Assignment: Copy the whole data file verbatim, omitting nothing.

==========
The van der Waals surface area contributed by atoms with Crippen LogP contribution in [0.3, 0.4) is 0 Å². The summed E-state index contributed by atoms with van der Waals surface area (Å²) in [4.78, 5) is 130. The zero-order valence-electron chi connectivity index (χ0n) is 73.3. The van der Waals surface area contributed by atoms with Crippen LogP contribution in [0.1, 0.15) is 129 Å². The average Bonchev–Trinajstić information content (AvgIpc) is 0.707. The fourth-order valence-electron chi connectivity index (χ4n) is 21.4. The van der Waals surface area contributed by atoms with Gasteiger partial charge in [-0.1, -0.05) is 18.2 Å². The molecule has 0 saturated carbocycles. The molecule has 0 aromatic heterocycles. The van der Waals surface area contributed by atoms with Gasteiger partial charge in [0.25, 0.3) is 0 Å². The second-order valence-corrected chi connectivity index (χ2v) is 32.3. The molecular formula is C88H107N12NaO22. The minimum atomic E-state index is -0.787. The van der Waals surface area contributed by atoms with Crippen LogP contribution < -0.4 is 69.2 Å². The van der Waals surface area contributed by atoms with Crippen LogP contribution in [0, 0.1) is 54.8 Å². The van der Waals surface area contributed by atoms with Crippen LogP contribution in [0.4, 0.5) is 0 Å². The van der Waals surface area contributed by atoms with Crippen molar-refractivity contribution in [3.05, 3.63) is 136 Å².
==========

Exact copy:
The van der Waals surface area contributed by atoms with Crippen LogP contribution in [0.3, 0.4) is 0 Å². The summed E-state index contributed by atoms with van der Waals surface area (Å²) in [4.78, 5) is 130. The zero-order valence-electron chi connectivity index (χ0n) is 73.3. The van der Waals surface area contributed by atoms with Crippen LogP contribution in [0.1, 0.15) is 129 Å². The average Bonchev–Trinajstić information content (AvgIpc) is 0.707. The fourth-order valence-electron chi connectivity index (χ4n) is 21.4. The van der Waals surface area contributed by atoms with Gasteiger partial charge in [-0.1, -0.05) is 18.2 Å². The molecule has 0 saturated carbocycles. The molecule has 0 aromatic heterocycles. The van der Waals surface area contributed by atoms with Gasteiger partial charge in [0.25, 0.3) is 0 Å². The second-order valence-corrected chi connectivity index (χ2v) is 32.3. The molecular formula is C88H107N12NaO22. The minimum atomic E-state index is -0.787. The van der Waals surface area contributed by atoms with Crippen LogP contribution < -0.4 is 69.2 Å². The van der Waals surface area contributed by atoms with Crippen LogP contribution in [0, 0.1) is 54.8 Å². The van der Waals surface area contributed by atoms with Crippen LogP contribution in [0.4, 0.5) is 0 Å². The van der Waals surface area contributed by atoms with Crippen molar-refractivity contribution in [3.05, 3.63) is 136 Å².